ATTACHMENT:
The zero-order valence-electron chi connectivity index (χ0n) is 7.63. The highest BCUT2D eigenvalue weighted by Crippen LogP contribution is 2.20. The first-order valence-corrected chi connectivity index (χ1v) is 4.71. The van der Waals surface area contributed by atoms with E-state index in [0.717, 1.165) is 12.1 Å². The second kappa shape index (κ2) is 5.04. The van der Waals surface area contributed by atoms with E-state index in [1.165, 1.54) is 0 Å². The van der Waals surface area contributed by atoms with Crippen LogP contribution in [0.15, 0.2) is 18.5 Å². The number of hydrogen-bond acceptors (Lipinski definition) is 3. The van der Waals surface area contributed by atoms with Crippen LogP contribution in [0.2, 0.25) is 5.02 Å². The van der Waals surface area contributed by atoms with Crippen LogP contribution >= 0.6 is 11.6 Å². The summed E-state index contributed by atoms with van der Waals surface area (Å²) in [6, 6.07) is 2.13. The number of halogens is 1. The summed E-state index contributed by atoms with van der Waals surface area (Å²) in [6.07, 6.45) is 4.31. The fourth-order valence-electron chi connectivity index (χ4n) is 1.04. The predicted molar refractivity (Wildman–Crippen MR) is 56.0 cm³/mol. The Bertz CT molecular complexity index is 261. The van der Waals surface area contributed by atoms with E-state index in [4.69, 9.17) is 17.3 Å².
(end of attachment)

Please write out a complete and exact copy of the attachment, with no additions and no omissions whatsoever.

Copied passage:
The zero-order valence-electron chi connectivity index (χ0n) is 7.63. The highest BCUT2D eigenvalue weighted by Crippen LogP contribution is 2.20. The first-order valence-corrected chi connectivity index (χ1v) is 4.71. The van der Waals surface area contributed by atoms with E-state index in [0.717, 1.165) is 12.1 Å². The second kappa shape index (κ2) is 5.04. The van der Waals surface area contributed by atoms with E-state index in [1.165, 1.54) is 0 Å². The van der Waals surface area contributed by atoms with Crippen LogP contribution in [0.15, 0.2) is 18.5 Å². The number of hydrogen-bond acceptors (Lipinski definition) is 3. The van der Waals surface area contributed by atoms with Crippen LogP contribution in [0.2, 0.25) is 5.02 Å². The van der Waals surface area contributed by atoms with Crippen LogP contribution >= 0.6 is 11.6 Å². The summed E-state index contributed by atoms with van der Waals surface area (Å²) in [6, 6.07) is 2.13. The number of halogens is 1. The summed E-state index contributed by atoms with van der Waals surface area (Å²) in [6.07, 6.45) is 4.31. The fourth-order valence-electron chi connectivity index (χ4n) is 1.04. The predicted molar refractivity (Wildman–Crippen MR) is 56.0 cm³/mol. The Bertz CT molecular complexity index is 261. The van der Waals surface area contributed by atoms with E-state index in [4.69, 9.17) is 17.3 Å².